Youth In Revolt
This image will haunt my sleep for a long time.

Theatrical Release Date: 01/08/2010
Director: Miguel Arteta
Cast: Michael Cera, Portia Doubleday, Jean Smart, Steve Buscemi, Zach Galifianakis, Ray Liotta, Fred Willard

For those of you wondering if “Youth in Revolt” is something worth seeing, keep in mind that I’m not much of a Michael Cera fan. I’ve liked films he’s been in, and even liked some of his performances. However, I’m of the mind that he only has one character (dry wit, mumbly, frenetic) and he plays it in every movie; whether it works or not is determined by how tailored the script is to that character.

With this film, I’d say it works half the time. It does so because the script calls for Cera’s character to develop a split personality which helps guide his meek, virgin self towards the promised land of Portia Doubleday’s pants. The mild mannered wannabe is perfectly suited to Cera, as it’s the character we’ve seen in everything he’s ever been in. The French-accented ladies’ man however comes off like some bad SNL skit and I just wanted to slap the taste out of his mouth each time he showed up to boost Cera’s aggression and decisiveness.

Cera aside, there were some decent moments. The tone that director Miguel Arteta sets is quirky and on the hipster end of the spectrum but by the thinnest of margins, remains on the good side of the pretentious line. Much of that is due to a spectacular supporting cast, which includes Jean Smart, Steve Buscemi, Zach Galifianakis and Ray Liotta (even Justin Long’s uninspiring and lazy cameo didn’t ruin their efforts too much).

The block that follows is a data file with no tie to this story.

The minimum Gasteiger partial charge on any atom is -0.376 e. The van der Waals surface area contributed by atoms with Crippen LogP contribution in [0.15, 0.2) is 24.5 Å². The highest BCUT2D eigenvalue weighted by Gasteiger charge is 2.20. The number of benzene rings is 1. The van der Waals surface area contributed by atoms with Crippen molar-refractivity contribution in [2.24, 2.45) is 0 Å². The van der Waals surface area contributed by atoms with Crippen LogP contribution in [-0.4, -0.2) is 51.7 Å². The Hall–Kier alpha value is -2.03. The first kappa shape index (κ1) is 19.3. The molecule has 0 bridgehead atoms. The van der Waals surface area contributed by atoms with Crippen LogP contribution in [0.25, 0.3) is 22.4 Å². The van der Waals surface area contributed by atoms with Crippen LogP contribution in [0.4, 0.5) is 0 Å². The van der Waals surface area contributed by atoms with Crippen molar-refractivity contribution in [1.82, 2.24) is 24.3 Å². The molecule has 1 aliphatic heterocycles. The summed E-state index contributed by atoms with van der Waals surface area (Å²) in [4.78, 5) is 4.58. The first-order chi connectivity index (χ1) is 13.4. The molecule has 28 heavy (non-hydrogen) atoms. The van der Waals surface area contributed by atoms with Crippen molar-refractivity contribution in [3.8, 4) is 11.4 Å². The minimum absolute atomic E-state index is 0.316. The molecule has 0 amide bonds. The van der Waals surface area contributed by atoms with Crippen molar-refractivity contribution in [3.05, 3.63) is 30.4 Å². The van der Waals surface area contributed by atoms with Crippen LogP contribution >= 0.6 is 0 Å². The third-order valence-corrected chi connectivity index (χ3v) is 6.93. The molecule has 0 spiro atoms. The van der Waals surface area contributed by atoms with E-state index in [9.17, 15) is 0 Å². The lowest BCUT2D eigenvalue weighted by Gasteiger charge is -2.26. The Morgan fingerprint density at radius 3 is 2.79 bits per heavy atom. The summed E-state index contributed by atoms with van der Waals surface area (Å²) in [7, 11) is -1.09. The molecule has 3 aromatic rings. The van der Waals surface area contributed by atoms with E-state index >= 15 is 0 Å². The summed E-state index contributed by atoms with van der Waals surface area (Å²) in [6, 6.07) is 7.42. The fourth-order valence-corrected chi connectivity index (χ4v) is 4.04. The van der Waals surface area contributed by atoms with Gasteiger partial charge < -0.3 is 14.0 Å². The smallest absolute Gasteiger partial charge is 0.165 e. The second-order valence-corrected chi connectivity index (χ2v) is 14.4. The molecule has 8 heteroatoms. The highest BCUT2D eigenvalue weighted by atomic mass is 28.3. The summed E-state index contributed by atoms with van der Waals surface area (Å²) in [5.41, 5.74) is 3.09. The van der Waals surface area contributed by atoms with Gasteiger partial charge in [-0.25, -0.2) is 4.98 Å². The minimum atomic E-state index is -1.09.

M. Emmet Walsh and Mary Kay Place, as Doubleday’s parents, provide a nice subplot revolving around their fundamentalist religious lifestyle. And there are also some very good performances from less seasoned cast members Adhir Kalyan, Erik Knudsen, Ari Graynor, Rooney Mara and Jade Fusco. As the film is about teenage love, there just wouldn’t be any chance for it without actors capable of delivering the offbeat and at times acerbic dialogue.

If you’ve liked other Arteta films, like “Chuck & Buck” or “The Good Girl”, and like Michael Cera, this will probably work for you. However, if those conditions aren’t met, you might want to sit this one out. I just could never get comfortable with Cera’s place in it all and so I’m giving “Youth in Revolt” a 2 out of 5. In the hands of another actor, I think this could have been a refreshing comedy to start the year off with. I was just left feeling a little cold.